16.4 Is the use of alternative dispute resolution common and/or encouraged by legislation or the courts?
See question 16.3.
16.5 Is the use of dispute boards common in your jurisdiction?
Dispute resolution boards are not common for most construction project in the United States, although they have been utilised on several very large mega projects and have been successful in avoiding disputes that otherwise might have caused delays to the completion of the projects.
16.6 Have there been any recent cases of note?
There are no particular cases of note. Between the courts of the 50 states and the extensive federal court system, cases addressing issues of construction law are frequently published; and even if there were a noteworthy decision for one particular state, that decision would have no binding precedential effect on the same issue being litigated before a different state court.
17 Trends and predictions
17.1 What has been the impact of the COVID-19 pandemic on construction in your jurisdiction?
No answer provided.
17.2 How would you describe the current construction landscape and prevailing trends in your jurisdiction? Are any new developments anticipated in the next 12 months, including any proposed legislative reforms?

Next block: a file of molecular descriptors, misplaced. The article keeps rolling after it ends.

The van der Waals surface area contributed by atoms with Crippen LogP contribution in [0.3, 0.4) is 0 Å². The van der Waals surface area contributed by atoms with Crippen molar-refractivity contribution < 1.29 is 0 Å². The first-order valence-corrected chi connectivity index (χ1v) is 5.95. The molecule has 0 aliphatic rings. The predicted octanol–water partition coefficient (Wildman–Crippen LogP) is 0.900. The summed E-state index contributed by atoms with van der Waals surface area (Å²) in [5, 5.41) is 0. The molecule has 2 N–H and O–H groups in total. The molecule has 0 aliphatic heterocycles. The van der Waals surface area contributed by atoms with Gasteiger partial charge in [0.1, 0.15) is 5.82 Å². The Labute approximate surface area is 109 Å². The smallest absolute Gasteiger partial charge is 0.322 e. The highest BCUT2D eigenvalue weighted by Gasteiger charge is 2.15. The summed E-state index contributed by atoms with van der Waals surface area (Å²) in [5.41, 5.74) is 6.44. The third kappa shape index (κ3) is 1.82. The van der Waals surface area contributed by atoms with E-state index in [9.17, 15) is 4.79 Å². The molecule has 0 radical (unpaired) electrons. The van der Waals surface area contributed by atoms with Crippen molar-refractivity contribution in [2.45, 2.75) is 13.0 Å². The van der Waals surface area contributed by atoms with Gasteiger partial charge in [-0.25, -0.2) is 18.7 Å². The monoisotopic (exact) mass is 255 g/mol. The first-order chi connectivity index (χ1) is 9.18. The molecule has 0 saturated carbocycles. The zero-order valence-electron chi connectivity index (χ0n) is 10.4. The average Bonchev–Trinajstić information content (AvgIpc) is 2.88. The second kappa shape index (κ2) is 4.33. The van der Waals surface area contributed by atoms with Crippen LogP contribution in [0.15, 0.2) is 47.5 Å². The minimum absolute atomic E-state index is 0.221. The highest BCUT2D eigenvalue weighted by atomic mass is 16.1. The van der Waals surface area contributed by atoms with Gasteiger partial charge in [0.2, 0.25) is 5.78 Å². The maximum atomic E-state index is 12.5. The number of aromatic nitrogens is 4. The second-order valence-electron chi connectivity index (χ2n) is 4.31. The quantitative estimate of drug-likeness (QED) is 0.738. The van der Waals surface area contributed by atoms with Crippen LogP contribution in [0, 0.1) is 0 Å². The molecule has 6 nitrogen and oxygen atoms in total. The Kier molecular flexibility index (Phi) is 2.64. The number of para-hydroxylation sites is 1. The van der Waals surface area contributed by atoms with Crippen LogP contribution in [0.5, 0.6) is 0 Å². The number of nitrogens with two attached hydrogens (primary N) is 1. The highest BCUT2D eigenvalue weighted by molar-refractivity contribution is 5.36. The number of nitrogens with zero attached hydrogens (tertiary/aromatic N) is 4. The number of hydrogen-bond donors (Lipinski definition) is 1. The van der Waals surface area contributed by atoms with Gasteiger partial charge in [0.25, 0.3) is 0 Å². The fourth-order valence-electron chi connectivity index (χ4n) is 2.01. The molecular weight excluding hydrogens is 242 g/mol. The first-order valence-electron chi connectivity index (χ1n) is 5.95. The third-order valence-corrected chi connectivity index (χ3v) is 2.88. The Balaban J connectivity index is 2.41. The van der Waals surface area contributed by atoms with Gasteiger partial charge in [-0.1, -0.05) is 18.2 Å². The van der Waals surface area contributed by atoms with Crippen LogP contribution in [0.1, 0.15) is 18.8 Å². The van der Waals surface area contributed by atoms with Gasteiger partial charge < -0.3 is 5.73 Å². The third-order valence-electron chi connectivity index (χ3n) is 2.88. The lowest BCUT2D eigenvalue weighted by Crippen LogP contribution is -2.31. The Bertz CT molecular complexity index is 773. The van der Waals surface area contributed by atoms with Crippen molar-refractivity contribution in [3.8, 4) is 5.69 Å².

Many in the United States are bullish about the current construction climate, based on the passage of the $1.2 trillion infrastructure package, of which $550 billion is new federal spending to be allocated to various state and federal projects over the next five years. According to the legislation, of this new spending, approximately:
- $110 billion is earmarked for roads, bridges, and tunnels;
- $105 billion for public transportation and railways;
- $42 billion for airports and waterways; and
- the balance divided between various social, environmental and technological infrastructure initiatives.
Also included is a $15 billion increase in the cap on private activity bonds, which should encourage many new public-private partnership projects, which can take advantage of this alternative financing source.